Our cells and organs need oxygen from the air we breathe in order to survive and function. However, in certain disorders such as stroke, heart disease and cancer, tissues are often deprived of oxygen. This lack of oxygen, known as hypoxia, leads to the tissue damage and deregulation that are characteristic of these diseases. Understanding how tissues and organs respond to low oxygen is therefore an important question in biomedical research.
Using Drosophila as an in vivo model system, we discovered that the fly adipose tissue (the fat body) functions as a key hypoxic sensor that controls whole body hypoxia tolerance (Lee et al, 2019) . Specifically, we identified hypoxia suppression of the conserved Target-Of-Rapamycin (TOR) kinase signaling pathway as the trigger for this hypoxia response. Inhibition of TOR was required to remodel fat body lipid metabolism, which, in turn, promoted a non-autonomous, whole-body protection against the lethal effects of hypoxia.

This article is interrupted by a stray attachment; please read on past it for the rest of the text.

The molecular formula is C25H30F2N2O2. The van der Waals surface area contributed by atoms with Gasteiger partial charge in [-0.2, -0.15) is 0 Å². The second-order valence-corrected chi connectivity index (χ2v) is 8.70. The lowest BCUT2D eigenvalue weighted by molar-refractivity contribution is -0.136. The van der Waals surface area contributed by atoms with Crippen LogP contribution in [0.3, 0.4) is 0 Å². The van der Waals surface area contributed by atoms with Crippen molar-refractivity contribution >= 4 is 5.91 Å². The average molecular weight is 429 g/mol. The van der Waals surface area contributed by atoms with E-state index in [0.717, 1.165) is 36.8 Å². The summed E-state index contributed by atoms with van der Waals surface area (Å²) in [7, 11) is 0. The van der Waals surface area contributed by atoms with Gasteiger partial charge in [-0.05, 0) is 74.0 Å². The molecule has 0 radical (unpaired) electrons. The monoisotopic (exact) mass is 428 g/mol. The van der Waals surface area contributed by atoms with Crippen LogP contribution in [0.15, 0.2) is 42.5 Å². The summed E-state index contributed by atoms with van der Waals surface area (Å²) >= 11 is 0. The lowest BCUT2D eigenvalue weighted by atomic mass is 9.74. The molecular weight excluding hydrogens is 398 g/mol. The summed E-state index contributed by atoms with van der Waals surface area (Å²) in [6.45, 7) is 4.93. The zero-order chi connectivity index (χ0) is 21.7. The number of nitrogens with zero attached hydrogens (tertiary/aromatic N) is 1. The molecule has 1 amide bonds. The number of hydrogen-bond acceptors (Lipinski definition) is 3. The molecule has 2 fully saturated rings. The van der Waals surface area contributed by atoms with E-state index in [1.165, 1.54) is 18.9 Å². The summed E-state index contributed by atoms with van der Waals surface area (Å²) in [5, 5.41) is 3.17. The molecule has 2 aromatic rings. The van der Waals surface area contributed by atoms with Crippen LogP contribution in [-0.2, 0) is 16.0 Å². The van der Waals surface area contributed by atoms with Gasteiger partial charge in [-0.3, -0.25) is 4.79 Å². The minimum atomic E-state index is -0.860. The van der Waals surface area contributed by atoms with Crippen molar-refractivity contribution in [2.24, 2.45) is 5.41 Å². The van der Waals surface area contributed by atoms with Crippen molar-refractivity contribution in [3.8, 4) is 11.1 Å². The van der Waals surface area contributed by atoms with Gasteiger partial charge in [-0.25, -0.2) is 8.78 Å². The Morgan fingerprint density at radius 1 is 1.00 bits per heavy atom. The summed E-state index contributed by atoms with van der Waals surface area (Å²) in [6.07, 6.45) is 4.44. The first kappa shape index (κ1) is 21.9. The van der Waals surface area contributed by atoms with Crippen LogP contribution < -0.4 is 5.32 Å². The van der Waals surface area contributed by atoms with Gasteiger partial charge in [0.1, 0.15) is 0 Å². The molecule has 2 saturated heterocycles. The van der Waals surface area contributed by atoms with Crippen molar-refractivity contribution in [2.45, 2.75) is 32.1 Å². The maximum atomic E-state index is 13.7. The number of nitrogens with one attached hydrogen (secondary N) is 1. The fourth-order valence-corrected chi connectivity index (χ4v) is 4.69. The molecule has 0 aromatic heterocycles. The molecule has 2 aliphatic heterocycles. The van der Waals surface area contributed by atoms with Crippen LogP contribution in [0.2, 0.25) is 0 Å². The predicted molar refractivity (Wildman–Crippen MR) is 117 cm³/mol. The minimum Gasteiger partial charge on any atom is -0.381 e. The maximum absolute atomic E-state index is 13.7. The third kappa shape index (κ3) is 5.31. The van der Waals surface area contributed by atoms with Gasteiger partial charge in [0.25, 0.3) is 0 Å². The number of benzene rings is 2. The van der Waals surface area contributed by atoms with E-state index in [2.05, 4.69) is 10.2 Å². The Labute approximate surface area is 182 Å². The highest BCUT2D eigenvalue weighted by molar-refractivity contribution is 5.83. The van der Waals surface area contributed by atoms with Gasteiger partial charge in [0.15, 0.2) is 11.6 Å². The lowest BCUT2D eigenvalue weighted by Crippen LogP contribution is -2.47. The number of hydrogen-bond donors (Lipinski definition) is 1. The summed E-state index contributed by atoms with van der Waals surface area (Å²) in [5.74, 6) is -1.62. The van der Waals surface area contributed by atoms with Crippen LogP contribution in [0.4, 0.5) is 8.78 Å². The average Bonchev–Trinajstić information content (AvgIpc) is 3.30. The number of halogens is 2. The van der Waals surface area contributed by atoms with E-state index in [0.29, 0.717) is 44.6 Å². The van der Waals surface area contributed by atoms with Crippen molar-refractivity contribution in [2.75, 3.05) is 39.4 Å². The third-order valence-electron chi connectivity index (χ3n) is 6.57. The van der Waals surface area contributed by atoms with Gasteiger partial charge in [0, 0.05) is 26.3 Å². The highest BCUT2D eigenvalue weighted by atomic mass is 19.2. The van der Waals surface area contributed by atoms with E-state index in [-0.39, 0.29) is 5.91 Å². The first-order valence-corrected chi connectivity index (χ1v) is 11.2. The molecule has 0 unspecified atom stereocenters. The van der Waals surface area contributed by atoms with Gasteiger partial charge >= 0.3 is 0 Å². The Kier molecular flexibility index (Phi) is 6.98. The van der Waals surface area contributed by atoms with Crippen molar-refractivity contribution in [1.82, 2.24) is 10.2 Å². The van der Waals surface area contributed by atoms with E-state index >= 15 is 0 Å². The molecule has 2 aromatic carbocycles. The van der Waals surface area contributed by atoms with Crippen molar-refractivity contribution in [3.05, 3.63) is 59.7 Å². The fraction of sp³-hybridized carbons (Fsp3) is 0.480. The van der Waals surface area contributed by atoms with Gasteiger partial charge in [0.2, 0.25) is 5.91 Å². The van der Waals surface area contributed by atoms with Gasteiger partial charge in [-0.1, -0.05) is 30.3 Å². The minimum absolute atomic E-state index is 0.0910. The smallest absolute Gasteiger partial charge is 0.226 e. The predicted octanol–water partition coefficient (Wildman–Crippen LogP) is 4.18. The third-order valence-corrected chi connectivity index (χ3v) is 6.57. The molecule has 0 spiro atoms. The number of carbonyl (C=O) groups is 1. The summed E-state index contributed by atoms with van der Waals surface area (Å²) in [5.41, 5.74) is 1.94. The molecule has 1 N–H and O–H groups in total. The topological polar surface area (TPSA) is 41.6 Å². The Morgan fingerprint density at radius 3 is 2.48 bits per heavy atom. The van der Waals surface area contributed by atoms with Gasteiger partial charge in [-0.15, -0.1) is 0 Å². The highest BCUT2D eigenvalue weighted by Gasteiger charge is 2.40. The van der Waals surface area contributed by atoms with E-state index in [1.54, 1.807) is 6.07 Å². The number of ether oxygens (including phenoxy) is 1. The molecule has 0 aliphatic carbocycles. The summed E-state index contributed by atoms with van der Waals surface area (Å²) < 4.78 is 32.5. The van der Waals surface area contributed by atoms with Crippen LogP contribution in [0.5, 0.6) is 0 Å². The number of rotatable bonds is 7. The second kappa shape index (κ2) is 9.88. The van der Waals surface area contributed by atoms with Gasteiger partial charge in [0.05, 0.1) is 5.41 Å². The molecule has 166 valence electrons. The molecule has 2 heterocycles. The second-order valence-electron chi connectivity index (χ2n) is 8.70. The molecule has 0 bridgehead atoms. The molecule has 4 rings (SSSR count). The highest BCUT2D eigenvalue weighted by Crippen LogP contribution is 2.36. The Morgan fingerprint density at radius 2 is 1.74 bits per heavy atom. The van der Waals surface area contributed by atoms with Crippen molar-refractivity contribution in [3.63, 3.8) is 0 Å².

We also showed that the FOXO transcription factor is required hypoxia tolerance, in part due to its ability to induce immune-like responses via the immune transcription factor Relish/NF-KappaB (Barretto et al 2020).
We are currently addressing several questions raised by our work:
- How does hypoxia control TOR and immune signaling?
- How do changes in cell and tissue metabolism contribute to hypoxia tolerance?
- Do tissue-specific effects of TOR or immune signaling contribute to whole-body hypoxia tolerance?